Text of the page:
First up, Indigenous People: Not Only Plants and Animals Face Extinction. “According to the latest estimates, there are only approximately 370 million indigenous people, spread across 70 countries, left on earth.” There are loads of great links to human rights and the UN Declaration of Indigenous People’s Rights.

Chief Seattle sums it up well:

“Humankind has not woven the web of life.
We are but one thread within it.
Whatever we do to the web,
we do to ourselves.
All things are bound together.
All things connect.”

~ Chief Seattle

Next, a video from TED, Ideas Worth Sharing: America’s Native Prisoners of War.

OMG – One More Generation – Saving endangered animals for the next generation, an organization started by children. This is just one of the many interesting and important organizations you can get to on the sidebar of the blog.

Monsanto – a company most of us have never heard of, or if we have, we connect it to rugs. Unless you read Michael Pollen (Omnivore’s Dilemma), Barbara Kingsolver (Animal, Vegetable, Miracle), and watched Food Inc. Then you’re aware of what’s happening with our food sources, and potentially our farmer’s markets. This entry, Do You Know What You Are Eating and Breathing? takes on Monsanto. This is part 1 of 10. Again, be prepared to be troubled.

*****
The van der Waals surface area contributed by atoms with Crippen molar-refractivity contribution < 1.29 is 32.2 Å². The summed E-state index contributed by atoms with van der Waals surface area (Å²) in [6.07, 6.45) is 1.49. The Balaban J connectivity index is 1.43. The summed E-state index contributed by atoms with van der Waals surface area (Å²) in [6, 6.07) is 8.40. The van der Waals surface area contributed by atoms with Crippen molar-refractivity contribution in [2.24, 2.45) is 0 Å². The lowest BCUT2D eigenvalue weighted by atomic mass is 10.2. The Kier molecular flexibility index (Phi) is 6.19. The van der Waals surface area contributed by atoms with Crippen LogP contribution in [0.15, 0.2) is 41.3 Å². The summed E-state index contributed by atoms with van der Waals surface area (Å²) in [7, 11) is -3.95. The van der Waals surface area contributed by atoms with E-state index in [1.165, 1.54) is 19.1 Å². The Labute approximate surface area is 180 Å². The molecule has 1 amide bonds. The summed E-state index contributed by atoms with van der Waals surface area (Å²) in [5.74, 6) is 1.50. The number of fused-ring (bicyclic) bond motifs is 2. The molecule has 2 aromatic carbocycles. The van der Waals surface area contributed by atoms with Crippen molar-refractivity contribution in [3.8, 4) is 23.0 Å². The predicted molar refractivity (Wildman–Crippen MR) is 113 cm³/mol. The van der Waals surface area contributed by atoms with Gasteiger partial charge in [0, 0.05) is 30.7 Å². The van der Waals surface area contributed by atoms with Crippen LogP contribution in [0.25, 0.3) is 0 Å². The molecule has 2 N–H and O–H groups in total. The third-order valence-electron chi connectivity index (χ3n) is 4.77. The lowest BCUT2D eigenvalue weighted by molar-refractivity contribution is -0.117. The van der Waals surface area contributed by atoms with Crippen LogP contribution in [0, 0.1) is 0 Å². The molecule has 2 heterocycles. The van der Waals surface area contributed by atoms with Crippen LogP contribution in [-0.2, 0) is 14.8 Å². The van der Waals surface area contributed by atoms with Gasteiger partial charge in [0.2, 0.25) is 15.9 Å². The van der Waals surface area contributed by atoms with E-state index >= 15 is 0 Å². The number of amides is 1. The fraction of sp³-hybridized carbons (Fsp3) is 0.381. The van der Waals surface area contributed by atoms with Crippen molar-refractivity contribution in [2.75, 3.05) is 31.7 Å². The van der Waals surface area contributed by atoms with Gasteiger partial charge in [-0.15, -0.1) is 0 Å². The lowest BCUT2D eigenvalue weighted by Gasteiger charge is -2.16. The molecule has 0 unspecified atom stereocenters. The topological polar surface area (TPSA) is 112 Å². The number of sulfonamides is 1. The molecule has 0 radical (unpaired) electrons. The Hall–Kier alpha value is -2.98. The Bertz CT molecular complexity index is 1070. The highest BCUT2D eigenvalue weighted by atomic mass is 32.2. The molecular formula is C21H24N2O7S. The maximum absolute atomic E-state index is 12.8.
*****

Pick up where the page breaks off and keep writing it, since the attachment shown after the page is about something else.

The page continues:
Mother Earth Still Has a Few New Things to Show Us is more uplifting.

Out of Sight, Out of Mind is an entry looking at the Gulf oil spill. Take a close look at the issue of plastic in our environment.

Protected Area of the Week from ICUN (International Union for Conservation of Nature) –  world’s oldest and largest global environmental network – a democratic membership union with more than 1,000 government and NGO member organizations, and almost 11,000 volunteer scientists in more than 160 countries. Take a look at what’s disappearing from the planet.

And finally, (I know, it’s only 8…) a reminder from Randy Newman…It’s a Jungle Out There.

Monday Marketing – Sun Tsu and The Art of War

I’ve never read The Art of War by Sun Tzu. I suppose as a history major I should have, along with my reading of Machiavelli…but my college history department at the time didn’t have much related to Asian studies, let alone economics. So when I stumbled on this from Dumb Little Man, I was interested.

Hmmmm…..Five Factors for Life-Hacking Domination. Whoa – kinda strong when you think about marketing…but maybe not. Let’s explore this further. Something that has been around since the 6th century BC probably has something to teach us.

Life-Hacking – getting to the essence of life and making it work for you. Most of us struggle with this until we realize life is short and we need to get the most out of it before it’s too late. On a marketing level, most of us don’t know how to market our art, and we need to before we are left behind.